A king on the other hand, warns Samuel, will always be present.  Even when there is no need for national defence the monarchy will continue taxing the people and holding a standing army thereby being an unnecessary burden in times of peace and prosperity.  (And no, a king does not preserve peace and prosperity, that’s the Lord’s work.)  Dynastic kings are takers, there are six “takes” in 1 Samuel 8:11-17, whereas God’s appointed judges are givers and saviours.  “Don’t go there”, says Samuel, “God has given Israel a better way”.  But, sigh, Israel does go there, and they get Saul, and Saul gets them into fights.

This story raises questions for us about the phrase “what God intends”, especially when it comes to who our rulers are.  Sometimes things happen that are not the will of God, and God does not intervene when human systems driven by selfish men drive against what is best for humanity.  God does not desire a kingship in Israel, but God chose not to intervene other than to send a prophet to speak the truth.  In 2018 some of the nations have rulers whom God has raised up, other nations have rulers in place because they were elected by people who ignored God’s wisdom and the voice of the prophets.  The trouble is we often don’t know which leader has which story, who is God’s woman or man and who is not, and some proclaim a leader to be God’s appointed while others see that same leader as a threat to God’s people and mission.  This is as true for Joel and Abijah the corrupt sons of Samuel who Samuel tried to set up as hereditary judges, as it is for Saul who became king.

In Psalm 138 we read a song traditionally thought to have been composed by David who was king after Saul and who took on the rule of God’s people around forty years or so after the story told in 1 Samuel 8.  In King David’s song of personal thanksgiving and praise to God who is his Lord we hear how God is good, generous and glorious, and how God will be worshipped and adored by every one of the Earth’s kings because God is gracious and wise in majesty.  God is the protector and God’s presence is the assurance of safety in a dangerous world.  The promises of God are certain, and the plans of God are good.  True kingship is found in God: the best human kingship follows God’s methods of rule and all human kings, queens, presidents and governors attest to that.  We read in Psalm 138:5 that God is the exemplary king, and that this is personally attested to by the greatest ever of human kings, David of Israel.  In Psalm 138:7 we read David’s remembrance of his personal history and the history of Israel, including the circumstances of Saul’s coronation and the military threat posed by Israel’s coastal neighbours from Philistia.  God is the safeguard of Israel’s security, not David himself nor the thousands of men and bows and chariots at his command.  All the security, all the governance Israel needs is found in God, so says the king.  I don’t think David sees himself redundant at this point, what I see is that God as king is ruling through David, and David acknowledges and welcomes this development.  Where the LORD had to work around Saul, and around most of the later kings of the divided kingdoms, the LORD can work with and through David, the good and godly king, just as God had worked through Deborah, Gideon, Jephthah, Samson, and Samuel.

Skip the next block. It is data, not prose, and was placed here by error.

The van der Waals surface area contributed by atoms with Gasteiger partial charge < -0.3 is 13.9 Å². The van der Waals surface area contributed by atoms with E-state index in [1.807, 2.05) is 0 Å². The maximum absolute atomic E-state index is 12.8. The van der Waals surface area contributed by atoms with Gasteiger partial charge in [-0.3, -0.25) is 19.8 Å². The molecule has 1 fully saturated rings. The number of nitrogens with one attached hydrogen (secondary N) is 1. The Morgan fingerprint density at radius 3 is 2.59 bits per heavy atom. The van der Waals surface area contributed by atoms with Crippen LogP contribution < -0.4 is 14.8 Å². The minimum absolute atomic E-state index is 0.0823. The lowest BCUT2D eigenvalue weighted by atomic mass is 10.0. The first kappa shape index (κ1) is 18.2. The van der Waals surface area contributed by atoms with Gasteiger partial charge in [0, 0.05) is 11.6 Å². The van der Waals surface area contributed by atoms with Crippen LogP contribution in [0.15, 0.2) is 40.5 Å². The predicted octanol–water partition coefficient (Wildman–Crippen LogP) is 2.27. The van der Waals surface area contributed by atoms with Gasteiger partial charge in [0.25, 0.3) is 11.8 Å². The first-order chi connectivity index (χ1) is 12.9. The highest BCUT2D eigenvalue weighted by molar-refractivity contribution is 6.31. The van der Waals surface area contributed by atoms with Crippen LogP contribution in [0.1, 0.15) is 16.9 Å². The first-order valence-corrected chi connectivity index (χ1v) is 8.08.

Well that’s great for all of those kings, but what does it mean for us?

As I listen to God and for what God is saying to Yallourn and Moe-Newborough I hear the message for us as stay close to God.  The Kingdom of God was Jesus’ great topic, it’s the first thing he says as an adult in his first sermon and it remain his great theme.  Jesus was not specifically talking about the Kingdom as a literal Heaven for Christians who die in faith: although there is a literal Heaven for Christians who die in faith.  No, the point of the Kingdom of Heaven or the Reign of God is as I have often told you before: live today as if God was the king of Australia and the sovereign of you.  That doesn’t mean you show disrespect for Elizabeth Windsor, Peter Cosgrove, or Linda Dessau who you did not elect but who reign over you in various degrees of authority.  Neither should you be unduly disparaging for Malcolm Turnbull or Daniel Andrews, whom you also did not elect but for whom others voted.  The regard God as king is to show respect for those who serve us as rulers, no one is called to mutiny or rebellion in ordinary circumstances, but we are called to honour God above all else.  God above the queen, as she herself does.  God above the parliaments and councils, as they claim to do.  But most importantly, God above our own ideas of what we would like and how we think the world should be done.

The reign of God says that you don’t get to decide anything, except to follow God. God is king and not only a judge, God is always in charge and does not pop up for danger and pop away for peace, and to treat God like an emergency service is not honouring.  But neither is God a king like Saul who taxes your produce and takes your children as slaves.  God’s rule is good and of benefit.  Why would you want a king other than God?  Today’s message therefore is not about avoiding making Saul king of your life, but about allowing anyone else to take God’s place.

And that includes you.  You are not the best boss of you: God is.

Well may we say “God save the King”: because God alone is the saviour king.

Amen.